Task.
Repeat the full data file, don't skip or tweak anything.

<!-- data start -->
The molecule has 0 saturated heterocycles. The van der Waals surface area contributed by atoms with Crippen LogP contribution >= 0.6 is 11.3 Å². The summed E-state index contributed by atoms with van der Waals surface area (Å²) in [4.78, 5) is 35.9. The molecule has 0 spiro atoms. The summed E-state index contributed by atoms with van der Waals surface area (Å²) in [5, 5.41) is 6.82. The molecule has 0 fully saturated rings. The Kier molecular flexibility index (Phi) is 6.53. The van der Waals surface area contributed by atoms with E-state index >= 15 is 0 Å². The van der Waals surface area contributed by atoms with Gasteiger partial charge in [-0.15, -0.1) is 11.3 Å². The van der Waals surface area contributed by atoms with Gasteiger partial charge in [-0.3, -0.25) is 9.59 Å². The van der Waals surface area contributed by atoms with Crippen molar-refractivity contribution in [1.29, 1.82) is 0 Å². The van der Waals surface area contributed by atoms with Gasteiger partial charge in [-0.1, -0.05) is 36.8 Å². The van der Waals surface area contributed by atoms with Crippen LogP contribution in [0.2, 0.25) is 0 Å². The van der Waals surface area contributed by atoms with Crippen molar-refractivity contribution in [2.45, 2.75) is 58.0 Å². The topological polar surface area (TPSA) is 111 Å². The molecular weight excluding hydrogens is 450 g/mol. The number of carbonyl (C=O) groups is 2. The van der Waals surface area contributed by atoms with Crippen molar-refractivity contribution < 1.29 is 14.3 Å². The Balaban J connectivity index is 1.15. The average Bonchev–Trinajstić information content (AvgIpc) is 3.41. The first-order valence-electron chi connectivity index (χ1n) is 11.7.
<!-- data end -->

The molecule has 0 saturated heterocycles. The van der Waals surface area contributed by atoms with Crippen LogP contribution >= 0.6 is 11.3 Å². The summed E-state index contributed by atoms with van der Waals surface area (Å²) in [4.78, 5) is 35.9. The molecule has 0 spiro atoms. The summed E-state index contributed by atoms with van der Waals surface area (Å²) in [5, 5.41) is 6.82. The molecule has 0 fully saturated rings. The Kier molecular flexibility index (Phi) is 6.53. The van der Waals surface area contributed by atoms with E-state index >= 15 is 0 Å². The van der Waals surface area contributed by atoms with Gasteiger partial charge in [-0.15, -0.1) is 11.3 Å². The van der Waals surface area contributed by atoms with Gasteiger partial charge in [-0.3, -0.25) is 9.59 Å². The van der Waals surface area contributed by atoms with Crippen molar-refractivity contribution in [1.29, 1.82) is 0 Å². The van der Waals surface area contributed by atoms with Gasteiger partial charge in [-0.1, -0.05) is 36.8 Å². The van der Waals surface area contributed by atoms with Crippen LogP contribution in [0.2, 0.25) is 0 Å². The van der Waals surface area contributed by atoms with Crippen molar-refractivity contribution in [2.45, 2.75) is 58.0 Å². The topological polar surface area (TPSA) is 111 Å². The molecular weight excluding hydrogens is 450 g/mol. The number of carbonyl (C=O) groups is 2. The van der Waals surface area contributed by atoms with Crippen molar-refractivity contribution < 1.29 is 14.3 Å². The Balaban J connectivity index is 1.15. The average Bonchev–Trinajstić information content (AvgIpc) is 3.41. The first-order valence-electron chi connectivity index (χ1n) is 11.7.